The Roque-Saint-Christophe is a striking site. It encapsulates the extraordinary history of Périgord, mind-bogglingly long, and full of bloody twists and turns.
The South of Périgord is structured around powerful rivers, such as the Dordogne, the Isle and the Vézère, and the steep valleys they have carved out. Cliffs and rocky outcrops everywhere mark the land. Like La Roque-Gageac (read previous post), La Roque-Saint-Christophe is a village between a cliff and a river. Incredibly, it has been a settlement for 55 thousand years; 550 centuries.
There, in the shelter of the cliff, archaeologists have found Palaeolithic stone tools (and even a bird bone flute), a polished stone axe from the Neolithic, pots and a bronze axe from the Bronze Age, skeletons from the Iron Age, and the bottom of a Roman amphora. But during the Middles Ages, people started living on the cliff itself.
At that time, the rivers of the region were routes of invasion. From the ninth century onwards, Vikings and Normands sailed up the rivers and devastated the area. Directly above the river at the “Pas-du-Miroir” ‘Mirror Passage” – you could see your reflection in the water –, it created a pinch point meant to stop the invaders going further upriver. The cliff provided protection against assailants. A system of 22 relays, with watchmen perched on rocky outcrops above the meanders of the river Vézère, gave the inhabitants two to three days warning in case of invasion.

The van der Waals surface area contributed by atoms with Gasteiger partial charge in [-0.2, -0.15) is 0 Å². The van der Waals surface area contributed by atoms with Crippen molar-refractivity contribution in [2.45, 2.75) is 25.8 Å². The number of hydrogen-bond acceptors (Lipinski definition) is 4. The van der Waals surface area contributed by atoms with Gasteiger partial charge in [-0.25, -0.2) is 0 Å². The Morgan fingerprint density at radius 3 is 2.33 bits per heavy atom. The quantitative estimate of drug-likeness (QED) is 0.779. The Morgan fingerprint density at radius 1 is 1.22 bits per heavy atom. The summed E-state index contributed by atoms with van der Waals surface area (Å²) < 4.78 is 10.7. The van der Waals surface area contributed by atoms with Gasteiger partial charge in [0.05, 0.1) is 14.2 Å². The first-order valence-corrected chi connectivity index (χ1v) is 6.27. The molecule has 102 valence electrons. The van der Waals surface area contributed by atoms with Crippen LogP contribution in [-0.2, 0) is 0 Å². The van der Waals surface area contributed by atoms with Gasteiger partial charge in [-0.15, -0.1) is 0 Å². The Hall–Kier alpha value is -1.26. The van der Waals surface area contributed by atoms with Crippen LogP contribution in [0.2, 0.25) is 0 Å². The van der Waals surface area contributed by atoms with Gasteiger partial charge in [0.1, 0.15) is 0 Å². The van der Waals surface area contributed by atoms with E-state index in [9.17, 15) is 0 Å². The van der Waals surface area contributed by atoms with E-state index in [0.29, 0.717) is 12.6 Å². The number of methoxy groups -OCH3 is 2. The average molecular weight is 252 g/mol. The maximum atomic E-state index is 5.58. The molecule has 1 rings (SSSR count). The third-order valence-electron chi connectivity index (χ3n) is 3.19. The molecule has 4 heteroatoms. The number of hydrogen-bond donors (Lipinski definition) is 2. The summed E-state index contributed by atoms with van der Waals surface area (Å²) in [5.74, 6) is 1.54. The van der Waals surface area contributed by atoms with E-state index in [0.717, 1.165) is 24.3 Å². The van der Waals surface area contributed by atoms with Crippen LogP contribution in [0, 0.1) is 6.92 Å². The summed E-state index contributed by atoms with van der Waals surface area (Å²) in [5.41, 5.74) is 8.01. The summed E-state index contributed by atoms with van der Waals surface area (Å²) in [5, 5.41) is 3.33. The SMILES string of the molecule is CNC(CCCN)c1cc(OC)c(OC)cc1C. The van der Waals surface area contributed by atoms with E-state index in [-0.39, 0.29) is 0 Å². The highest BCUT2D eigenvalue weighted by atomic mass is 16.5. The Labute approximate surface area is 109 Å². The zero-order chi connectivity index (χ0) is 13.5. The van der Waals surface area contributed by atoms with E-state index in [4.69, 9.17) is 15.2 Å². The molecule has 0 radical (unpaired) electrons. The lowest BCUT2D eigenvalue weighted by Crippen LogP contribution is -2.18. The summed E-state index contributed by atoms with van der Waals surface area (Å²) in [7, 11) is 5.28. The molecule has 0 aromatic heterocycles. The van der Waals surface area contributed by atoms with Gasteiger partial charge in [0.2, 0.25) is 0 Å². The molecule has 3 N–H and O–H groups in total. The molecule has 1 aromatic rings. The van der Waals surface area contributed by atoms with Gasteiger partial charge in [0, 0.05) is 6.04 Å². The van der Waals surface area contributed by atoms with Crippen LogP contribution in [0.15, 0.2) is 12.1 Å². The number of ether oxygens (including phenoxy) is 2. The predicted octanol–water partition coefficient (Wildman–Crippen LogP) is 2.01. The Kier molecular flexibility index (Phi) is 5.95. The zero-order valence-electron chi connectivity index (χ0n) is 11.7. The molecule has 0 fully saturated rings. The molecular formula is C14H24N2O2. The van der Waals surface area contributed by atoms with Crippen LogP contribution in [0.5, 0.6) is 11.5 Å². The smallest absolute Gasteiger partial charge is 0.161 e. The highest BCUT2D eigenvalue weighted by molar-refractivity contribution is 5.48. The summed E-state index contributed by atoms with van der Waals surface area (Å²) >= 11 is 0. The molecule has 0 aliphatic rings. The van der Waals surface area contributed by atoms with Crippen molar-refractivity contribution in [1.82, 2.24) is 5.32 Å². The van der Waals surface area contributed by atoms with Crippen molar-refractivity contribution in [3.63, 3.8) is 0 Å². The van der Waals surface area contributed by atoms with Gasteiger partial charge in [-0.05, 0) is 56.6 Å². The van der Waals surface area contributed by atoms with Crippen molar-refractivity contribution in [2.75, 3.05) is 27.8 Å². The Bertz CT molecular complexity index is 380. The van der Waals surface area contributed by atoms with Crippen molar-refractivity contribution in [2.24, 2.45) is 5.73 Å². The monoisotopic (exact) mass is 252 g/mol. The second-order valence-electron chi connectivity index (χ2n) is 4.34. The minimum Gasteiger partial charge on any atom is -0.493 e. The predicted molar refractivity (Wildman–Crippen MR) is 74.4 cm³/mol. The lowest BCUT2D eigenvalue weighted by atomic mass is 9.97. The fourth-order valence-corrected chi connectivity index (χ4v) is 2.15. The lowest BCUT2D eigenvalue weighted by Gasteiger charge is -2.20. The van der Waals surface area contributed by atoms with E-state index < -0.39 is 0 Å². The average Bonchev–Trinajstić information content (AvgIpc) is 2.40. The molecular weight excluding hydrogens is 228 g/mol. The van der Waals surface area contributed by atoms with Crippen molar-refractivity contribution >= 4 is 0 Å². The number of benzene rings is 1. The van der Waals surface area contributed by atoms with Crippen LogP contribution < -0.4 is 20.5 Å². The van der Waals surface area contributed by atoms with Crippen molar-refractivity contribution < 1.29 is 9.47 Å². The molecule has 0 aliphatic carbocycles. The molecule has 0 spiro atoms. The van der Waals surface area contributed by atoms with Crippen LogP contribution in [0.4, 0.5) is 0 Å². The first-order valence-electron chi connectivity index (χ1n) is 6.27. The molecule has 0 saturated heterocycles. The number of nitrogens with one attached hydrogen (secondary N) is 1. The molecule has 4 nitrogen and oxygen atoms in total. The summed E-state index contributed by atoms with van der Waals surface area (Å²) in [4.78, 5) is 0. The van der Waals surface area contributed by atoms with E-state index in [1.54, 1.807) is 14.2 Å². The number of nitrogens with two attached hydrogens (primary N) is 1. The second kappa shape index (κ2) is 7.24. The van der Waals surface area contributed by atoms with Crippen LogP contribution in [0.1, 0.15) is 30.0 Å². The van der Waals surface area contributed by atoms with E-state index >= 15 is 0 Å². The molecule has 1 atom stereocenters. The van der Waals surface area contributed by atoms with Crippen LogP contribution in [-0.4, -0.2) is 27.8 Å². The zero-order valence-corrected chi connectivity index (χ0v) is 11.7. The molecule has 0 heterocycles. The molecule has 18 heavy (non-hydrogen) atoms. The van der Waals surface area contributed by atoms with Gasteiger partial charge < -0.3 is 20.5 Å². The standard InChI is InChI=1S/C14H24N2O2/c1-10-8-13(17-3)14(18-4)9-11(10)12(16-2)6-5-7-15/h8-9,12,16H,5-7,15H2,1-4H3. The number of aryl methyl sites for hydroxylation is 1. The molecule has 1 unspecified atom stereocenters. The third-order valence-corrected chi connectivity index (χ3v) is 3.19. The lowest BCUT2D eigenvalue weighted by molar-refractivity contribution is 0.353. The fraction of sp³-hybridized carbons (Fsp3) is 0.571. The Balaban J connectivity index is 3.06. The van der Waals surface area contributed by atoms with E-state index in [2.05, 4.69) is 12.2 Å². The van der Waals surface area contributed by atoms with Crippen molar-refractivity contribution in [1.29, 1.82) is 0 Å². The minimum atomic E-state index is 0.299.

Even once the Normands raids stopped, the local lords were regularly at war with each other, so la Roque-Saint-Christophe remained an important stronghold. The troglodyte village that grew next to the fort stretched over three hundred metres of cliff, over five terraces of the cliff face. It is the largest suspended rock shelter in Europe. Ingenious machinery, reconstructed nowadays, helped lift goods and animals onto the cliff in case of attack.
Later, the enemy changed, as the English and the French bitterly fought over the region during the Hundred Years’ War. Périgord was one of the front lines; the Dordogne river was the border between the kingdoms of France and England for a while. The English briefly held La Roque-Saint-Christophe. During this abominably long war (116 years in total), perhaps the most difficult for the local population were the periods of truce; mercenaries without pay turned robbers and highwaymen.
In the end, the 550-century-old village survived the Hundred Years’ War. In the Renaissance, vicious wars of religion ripped the region – and the whole of France – apart. The lord at La Roque-Saint-Christophe refused to give up his protestant faith, and so the Catholics turned their cannons on the village on the cliff. After two months of heavy bombardment, there was nothing left. Heavy artillery and religious hatred put an end to millennia of human occupation. Talk of a Renaissance.
The site was abandoned, vegetation grew over it, and everyone forgot about the village on the cliff. In 1938 the site was re-discovered, excavated and open to the public. Nowadays, la Roque-Saint-Christophe is a fascinating place to visit. It offers a great viewpoint over the valley, a crash-course in human and local history, and much to think about on human ingenuity and violence.